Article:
6 Ways to Protect Folly Beach’s Biodiversity
As summer stretches on in an dizzying array of sunny days, the number of visitors flocking to Folly’s shores will seemingly grow exponentially. And as more people soak up our little beach town’s undeniable beauty and charm, there will naturally be more interaction between locals, the native flora and fauna, and tourists — or as Southerners call visitors, those “from off.”
Of course, one of the many wonderful things about Folly Beach is Her giving spirit. The people here have a reputation for welcoming everyone with open arms, as it should be. Not only is it the hospitable thing to do, but visitors are our city’s lifeblood.
Besides, who wouldn’t be happy to share this little slice of paradise?
As the thick of travel season sets in, though, there always seems to be an up-tic in conversations centering on appropriate travel decorum — particularly in regards to our coast. Those of us fortunate enough to live here are obviously deeply enamored with the beach and are understandably protective of its unique coastal ecology.
It can be easy, at times, to lose sight of the fact that not everyone grew up with the benefit of being immersed in coastal education and experience. On a social media forum I follow, one beloved Folly resident recently surprised the group by revealing she had never seen the ocean or set foot on its sandy shores until she was well into adulthood.
So while it can be upsetting to see our amazing coastal biodiversity mishandled in some way, it often has more to do with lack of knowledge than with lack of empathy.
In the spirit of sharing our seaside nirvana in its entirety, it’s up to those of us who are aware of coastal preservation habits to pass those along too. Education and encouragement are wonderful tools for inspiring others to get involved and act responsibly toward our environment.
Here are a few helpful pointers on environmental etiquette to keep in mind when you visit Folly Beach — whether you are “from off” or just a local looking for a little refresher (we can all use those from time to time, right?).
1. Flatten and/or Fill in the Sand Around You
Building sand castles is an iconic beach time activity, and no one wants to give up the gleeful feeling that comes with creating a perfect tower. Don’t worry — you don’t have to, as long as you don’t forget to fill in any holes and flatten any mounds you make in the process. Sea turtles, which are protected by state and federal laws, come ashore at night during the months of May through October to lay their eggs. They dig nests in the dry sand, trudge back to the sea, and a few months later roughly 100 hatchlings emerge and make their way to the surf. Holes and mounds of dirt can make this a perilous sojourn for the tiny sea creatures, so do your due diligence in flattening the sand around you before you leave. Some beaches have even instituted a fine for any holes left unfilled! But at the very least, dig holes and build sandcastles below the high tide line. If you happen to forget to fill and flatten, the ocean will do it for you.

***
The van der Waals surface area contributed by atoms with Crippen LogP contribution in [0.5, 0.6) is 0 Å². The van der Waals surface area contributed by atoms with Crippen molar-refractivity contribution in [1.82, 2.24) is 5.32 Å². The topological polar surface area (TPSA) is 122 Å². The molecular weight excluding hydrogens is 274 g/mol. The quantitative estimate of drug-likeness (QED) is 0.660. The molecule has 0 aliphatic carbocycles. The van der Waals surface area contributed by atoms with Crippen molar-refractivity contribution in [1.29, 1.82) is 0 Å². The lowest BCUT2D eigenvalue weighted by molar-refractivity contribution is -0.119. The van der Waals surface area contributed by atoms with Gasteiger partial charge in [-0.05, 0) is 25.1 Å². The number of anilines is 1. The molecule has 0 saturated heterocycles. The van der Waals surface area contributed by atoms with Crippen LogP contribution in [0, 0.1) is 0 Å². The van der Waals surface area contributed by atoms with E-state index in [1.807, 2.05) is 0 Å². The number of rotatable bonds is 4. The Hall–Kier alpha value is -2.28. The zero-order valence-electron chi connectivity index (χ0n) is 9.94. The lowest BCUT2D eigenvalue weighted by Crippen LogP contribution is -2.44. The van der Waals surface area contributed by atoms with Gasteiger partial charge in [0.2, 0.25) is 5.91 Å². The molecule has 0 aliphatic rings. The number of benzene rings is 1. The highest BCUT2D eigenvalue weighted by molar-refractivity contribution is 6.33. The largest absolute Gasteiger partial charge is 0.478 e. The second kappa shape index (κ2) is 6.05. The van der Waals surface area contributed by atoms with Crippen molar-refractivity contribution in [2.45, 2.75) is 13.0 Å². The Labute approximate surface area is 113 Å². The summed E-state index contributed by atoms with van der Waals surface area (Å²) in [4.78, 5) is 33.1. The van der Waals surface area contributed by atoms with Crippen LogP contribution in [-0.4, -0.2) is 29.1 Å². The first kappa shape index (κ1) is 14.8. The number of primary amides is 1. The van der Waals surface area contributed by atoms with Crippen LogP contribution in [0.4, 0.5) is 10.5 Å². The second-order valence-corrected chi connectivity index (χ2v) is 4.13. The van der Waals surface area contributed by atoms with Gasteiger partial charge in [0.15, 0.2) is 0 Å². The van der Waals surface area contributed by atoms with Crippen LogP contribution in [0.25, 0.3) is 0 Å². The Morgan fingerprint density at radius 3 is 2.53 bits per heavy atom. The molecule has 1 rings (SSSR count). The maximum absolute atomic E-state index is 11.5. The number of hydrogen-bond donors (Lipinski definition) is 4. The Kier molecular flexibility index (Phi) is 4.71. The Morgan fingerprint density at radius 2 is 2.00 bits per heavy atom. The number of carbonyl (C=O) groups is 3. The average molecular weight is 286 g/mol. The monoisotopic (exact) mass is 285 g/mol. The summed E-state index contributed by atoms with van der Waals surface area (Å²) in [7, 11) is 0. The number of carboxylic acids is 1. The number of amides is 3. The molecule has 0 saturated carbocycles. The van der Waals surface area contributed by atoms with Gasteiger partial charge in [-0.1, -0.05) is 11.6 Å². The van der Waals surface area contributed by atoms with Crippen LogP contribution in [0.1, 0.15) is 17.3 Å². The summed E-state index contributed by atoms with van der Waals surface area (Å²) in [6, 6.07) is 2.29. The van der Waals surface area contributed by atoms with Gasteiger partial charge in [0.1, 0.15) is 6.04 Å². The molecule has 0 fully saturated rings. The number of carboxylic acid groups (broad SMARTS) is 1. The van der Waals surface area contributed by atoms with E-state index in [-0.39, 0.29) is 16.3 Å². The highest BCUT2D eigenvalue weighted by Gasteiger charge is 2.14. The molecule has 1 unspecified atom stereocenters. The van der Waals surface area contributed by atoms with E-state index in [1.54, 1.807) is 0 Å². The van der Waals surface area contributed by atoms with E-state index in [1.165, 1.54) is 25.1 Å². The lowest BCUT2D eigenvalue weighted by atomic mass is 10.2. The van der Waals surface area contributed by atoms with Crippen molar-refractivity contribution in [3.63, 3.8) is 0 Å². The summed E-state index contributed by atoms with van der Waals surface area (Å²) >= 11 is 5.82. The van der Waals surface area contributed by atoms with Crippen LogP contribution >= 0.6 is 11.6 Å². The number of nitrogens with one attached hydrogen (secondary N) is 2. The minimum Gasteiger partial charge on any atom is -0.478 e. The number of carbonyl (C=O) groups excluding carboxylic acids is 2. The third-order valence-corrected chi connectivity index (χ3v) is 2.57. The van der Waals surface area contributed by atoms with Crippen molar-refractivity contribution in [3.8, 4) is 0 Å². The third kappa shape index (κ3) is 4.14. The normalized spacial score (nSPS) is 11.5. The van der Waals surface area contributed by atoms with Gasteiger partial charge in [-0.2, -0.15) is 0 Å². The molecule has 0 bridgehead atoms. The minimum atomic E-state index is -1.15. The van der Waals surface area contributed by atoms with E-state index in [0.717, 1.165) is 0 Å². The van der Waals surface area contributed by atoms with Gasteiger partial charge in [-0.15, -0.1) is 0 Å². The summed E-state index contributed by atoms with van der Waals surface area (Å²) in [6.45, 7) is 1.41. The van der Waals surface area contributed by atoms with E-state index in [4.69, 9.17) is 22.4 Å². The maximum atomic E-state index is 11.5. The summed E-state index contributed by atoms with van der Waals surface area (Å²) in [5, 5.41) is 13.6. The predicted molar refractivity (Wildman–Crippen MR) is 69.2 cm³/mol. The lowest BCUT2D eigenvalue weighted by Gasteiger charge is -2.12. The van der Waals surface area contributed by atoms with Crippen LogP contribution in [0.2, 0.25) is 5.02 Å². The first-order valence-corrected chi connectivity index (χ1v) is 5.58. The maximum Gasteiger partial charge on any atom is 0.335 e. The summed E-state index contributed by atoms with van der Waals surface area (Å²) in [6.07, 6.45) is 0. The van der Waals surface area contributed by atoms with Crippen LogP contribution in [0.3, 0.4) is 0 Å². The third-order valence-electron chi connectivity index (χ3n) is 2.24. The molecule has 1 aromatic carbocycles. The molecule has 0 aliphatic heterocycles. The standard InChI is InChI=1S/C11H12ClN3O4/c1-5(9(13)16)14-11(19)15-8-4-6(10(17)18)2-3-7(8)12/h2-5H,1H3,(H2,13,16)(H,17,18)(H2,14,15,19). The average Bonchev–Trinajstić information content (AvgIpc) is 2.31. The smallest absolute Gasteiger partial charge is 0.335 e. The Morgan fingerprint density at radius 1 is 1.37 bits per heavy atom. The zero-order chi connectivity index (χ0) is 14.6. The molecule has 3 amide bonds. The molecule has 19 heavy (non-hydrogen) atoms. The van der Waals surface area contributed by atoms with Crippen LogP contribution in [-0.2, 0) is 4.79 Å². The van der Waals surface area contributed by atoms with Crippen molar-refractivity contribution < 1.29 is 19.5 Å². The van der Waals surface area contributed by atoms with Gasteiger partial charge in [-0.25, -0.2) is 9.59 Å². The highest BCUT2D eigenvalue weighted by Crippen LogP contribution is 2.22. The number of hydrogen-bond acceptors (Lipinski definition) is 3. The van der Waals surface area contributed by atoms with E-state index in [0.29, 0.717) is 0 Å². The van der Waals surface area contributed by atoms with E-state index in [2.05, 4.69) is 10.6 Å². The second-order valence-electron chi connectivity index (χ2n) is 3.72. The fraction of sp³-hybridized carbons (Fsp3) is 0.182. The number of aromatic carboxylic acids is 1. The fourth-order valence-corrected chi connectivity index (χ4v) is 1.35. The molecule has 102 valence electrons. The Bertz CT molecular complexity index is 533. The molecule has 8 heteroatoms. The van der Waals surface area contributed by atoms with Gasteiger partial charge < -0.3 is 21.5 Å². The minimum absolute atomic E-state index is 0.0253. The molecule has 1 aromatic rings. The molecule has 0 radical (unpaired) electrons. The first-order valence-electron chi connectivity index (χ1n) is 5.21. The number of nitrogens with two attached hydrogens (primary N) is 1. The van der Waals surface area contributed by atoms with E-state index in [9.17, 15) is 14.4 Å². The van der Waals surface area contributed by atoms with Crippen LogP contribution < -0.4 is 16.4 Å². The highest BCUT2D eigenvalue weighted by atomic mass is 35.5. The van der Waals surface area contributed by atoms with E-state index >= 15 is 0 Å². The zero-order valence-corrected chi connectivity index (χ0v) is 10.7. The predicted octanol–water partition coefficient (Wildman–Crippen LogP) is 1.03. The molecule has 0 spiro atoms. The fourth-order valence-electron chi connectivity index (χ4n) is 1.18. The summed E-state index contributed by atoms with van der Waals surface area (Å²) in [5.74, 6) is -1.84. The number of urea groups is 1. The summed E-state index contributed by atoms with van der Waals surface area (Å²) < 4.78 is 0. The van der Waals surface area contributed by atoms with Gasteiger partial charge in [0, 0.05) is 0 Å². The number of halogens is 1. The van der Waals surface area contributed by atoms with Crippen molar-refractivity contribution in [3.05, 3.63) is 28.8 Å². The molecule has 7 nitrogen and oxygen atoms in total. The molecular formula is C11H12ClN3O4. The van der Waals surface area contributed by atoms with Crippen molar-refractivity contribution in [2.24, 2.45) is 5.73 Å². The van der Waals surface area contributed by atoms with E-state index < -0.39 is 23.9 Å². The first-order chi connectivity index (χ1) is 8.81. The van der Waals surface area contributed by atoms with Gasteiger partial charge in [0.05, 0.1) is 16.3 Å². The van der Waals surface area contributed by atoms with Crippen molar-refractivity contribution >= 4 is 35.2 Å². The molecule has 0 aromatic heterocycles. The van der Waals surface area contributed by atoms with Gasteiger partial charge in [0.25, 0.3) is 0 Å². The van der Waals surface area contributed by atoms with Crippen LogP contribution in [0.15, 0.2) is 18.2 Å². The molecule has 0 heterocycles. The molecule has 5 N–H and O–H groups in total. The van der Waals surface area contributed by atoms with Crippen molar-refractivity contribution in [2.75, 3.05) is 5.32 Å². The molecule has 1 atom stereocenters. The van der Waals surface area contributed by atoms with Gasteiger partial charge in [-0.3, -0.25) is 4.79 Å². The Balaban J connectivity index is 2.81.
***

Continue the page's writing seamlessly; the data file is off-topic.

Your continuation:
2. Make Sure Everything That Came With You Leaves With You
A trip to the beach can easily entail lugging multiple bags filled with everything from food and drinks to sunglasses and hair bands. Sadly, so many of the things people cart to the beach wind up being left behind (inadvertently or otherwise) as litter. According to a new report from the World Economic Forum and the Ellen MacArthur Foundation, there are over 165 million tons of plastic in the ocean today. By the year 2050, there will be more plastic than fish. Bleak, right? Plastic and other debris left behind at the beach leads to habitat destruction, as well as entangling and killing tens of thousands of marine animals each year. Did you know that an estimated 90 percent of seabirds have plastic in their bellies? Be particularly mindful of every single thing you bring to the beach, and leave nothing behind — except your foot prints, as the adage goes.